6. Hi everyone, thanks for commenting. It does help a little to know that there are people out there who care.

    Nick - Thanks for sharing your thoughts. I have been writing a diary with some of the things that I don't put on the blog. It does help a little, for sure. Thanks man.

    Jojosek, I'm glad writing helps you too. At times it can be a wonderful outlet, and at other times it can achieve nothing. But I suppose writing is at least trying to come to terms with oneself, trying to process and work through things, rather than giving up. A private diary has served this purpose for people for generations.

    But as Jen Daisybee commented, the downside of that is that there is no feedback. The truth is, of course, that I would rather be talking through these things late at night side by side with someone I love, but that isn't the world I'm in. So I make do.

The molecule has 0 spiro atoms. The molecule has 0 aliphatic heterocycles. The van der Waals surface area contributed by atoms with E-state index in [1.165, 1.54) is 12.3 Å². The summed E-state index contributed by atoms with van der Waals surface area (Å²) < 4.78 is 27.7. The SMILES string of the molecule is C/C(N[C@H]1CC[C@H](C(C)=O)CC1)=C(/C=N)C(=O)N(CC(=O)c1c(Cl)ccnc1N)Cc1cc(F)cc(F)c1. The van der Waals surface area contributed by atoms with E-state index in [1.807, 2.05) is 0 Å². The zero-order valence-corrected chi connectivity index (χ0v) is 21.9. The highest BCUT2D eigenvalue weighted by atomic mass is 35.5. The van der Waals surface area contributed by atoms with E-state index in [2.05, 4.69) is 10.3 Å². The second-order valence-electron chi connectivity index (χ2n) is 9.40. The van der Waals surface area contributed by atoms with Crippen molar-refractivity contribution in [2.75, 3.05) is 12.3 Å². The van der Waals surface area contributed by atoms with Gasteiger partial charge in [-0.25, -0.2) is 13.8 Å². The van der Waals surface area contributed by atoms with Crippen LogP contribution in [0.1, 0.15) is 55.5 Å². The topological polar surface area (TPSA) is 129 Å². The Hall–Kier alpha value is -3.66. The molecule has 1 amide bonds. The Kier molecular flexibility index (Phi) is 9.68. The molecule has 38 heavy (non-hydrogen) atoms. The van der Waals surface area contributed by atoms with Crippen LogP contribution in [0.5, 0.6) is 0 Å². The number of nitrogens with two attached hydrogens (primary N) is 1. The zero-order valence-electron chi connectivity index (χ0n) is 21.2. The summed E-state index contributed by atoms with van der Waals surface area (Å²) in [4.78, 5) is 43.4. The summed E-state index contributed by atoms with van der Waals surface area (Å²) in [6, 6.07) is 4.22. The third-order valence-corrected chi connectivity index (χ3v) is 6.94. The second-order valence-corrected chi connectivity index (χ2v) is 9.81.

As for mental health support groups in Tokyo, I looked around some time ago, but there don't appear to be any, at least not in English. There was an AA group, but nothing really mental-health related. It is something that would be useful and I am sure there would be demand for one if one did exist. But none seem to be around.

    Anonymous - The same quote was up on the fridge in my family's house, although on that photocopy it was attributed to Ray Croc, the king of McDonald's. Despite the fact I don't have it memorized it has never entirely left my head either. I guess I'll keep pressing on, and see how things go.